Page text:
Like the other thinkers in this unit, Freire leveraged knowledge of Plato in his writings, but he also used Marx and other anti-colonialist viewpoints appropriate to the society within which Paulo lived. One of his most famous works,

Pedagogy of the Oppressed, here: should be required reading for educators.

Pedagogy of the Oppressed is philosophical, political, and educational. In this book, Paulo explains his theory of oppression and what he says is the source of our liberation. In his view, the key is awakening critical awareness and the thinking process within the student or individual. He argues that this is only possible through a new type of education construct which produces a partnership between teacher and student. Like Socrates, Paulo believed that empowering the student to have a true dialogue was the best way to create learning.

Read Chapter One of Pedagogy of the Oppressed. The concepts in this chapter will appear on the quiz and final.

North America: Thomas Jefferson (U.S.A.)

Start your reading about Thomas Jefferson at the American Philosophical Society (the oldest such society in the U.S.). Find a brief description of it and Thomas Jefferson here:

Now we’re going to try something different. I want you to go find The Thomas Jefferson Hour, a podcast presented by an actor named Clay Jenkinson. Find it here: Generally Mr. Jenkinson assumes the role of President Thomas Jefferson and takes questions from a modern interviewer, on modern topics, and answers as if he were President Jefferson interpreting the issue from his times.

The following is an excerpt from a letter between Thomas Jefferson and John Adams, July 5th, 1814… Of note. Adams was the second President of the United States and Jefferson was the third. They were close friends and political rivals. Something we rarely see today. They also, in one of the greatest coincidences in American History, both died within hours of each other on the 50th anniversary of the adoption of the Declaration of Independence (on July 4th, 1826). Read below and see if your views on Plato match Jefferson’s.

I am just returned from one of my long absences, having been at my other home for five weeks past. Having more leisure there than here for reading, I amused myself with reading seriously Plato’s Republic. I am wrong however in calling it amusement, for it was the heaviest task-work I ever went through. I had occasionally before taken up some of his other works, but scarcely ever had patience to go through a whole dialogue. While wading thro’ the whimsies, the puerilities [childishness], and unintelligible jargon of this work, I laid it down often to ask myself how it could have been that the world should have so long consented to give reputation to such nonsense as this? … bringing Plato to the test of reason, take from him his sophisms [arguments used to deceive], futilities, and incomprehensibilities, and what remains? … Yet this which should have consigned him to early oblivion really procured him immortality of fame and reverence.”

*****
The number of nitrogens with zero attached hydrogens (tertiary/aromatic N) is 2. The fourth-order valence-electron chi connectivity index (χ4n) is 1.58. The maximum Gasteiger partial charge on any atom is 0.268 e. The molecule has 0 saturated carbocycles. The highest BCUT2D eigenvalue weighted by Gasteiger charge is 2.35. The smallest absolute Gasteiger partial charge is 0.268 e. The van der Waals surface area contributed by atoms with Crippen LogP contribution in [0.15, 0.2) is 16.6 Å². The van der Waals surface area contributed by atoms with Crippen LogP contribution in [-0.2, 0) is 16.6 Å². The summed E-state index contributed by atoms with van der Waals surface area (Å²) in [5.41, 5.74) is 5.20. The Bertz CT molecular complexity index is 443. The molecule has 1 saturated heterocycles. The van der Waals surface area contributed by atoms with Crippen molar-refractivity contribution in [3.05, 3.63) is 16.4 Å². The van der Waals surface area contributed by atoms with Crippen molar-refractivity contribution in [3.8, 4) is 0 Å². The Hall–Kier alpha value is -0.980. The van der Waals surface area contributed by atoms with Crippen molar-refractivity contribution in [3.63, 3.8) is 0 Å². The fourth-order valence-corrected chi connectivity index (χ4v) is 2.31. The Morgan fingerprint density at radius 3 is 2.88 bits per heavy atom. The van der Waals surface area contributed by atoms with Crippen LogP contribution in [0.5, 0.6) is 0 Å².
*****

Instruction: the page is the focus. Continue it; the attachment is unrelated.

Now listen to “Episode #1181 Too Much Freedom” . In this podcast, President Thomas Jefferson (as portrayed by Clay Jenkinson) discusses Plato’s “Republic,” his personal dislike for the writings, and the differences between true democracy and a republic. This will likely be the best explanation and discussion you’ve ever heard on Plato’s “Republic” as well as adapting philosophical principles to the world around you. It for this reason that we have chosen it to be last in your Introduction to Philosophy class.

It is by listening to this lecture series that you will understand not only the difference between democracy and republic (as presented by Plato), but also view into the mind of America’s third president and author of its Constitution. The depth of philosophical conversation cannot be understated whether learning about Jefferson or Plato, you will learn more than you thought possible during this listening assignment.


For this PART 1:

  • First, which thinker from this unit you like best and why? Then, what was the most interesting interaction with the course you had during all units?
  • Tell the class something that you read or learned during all units and discuss a way in which it came up in a conversation or application of your life.

For this PART 2:

Hopefully, this week has increased your worldview about Philosophy in your life.

For this part, please share what the most interesting part (lesson/discussion) this week was to you. How did that reading, or experience of thinking about it, change your perception of knowledge and truth around you? Consider the philosophers discussed this unit and please explain how you thought before, and how the new viewpoint changed that old thinking into something new.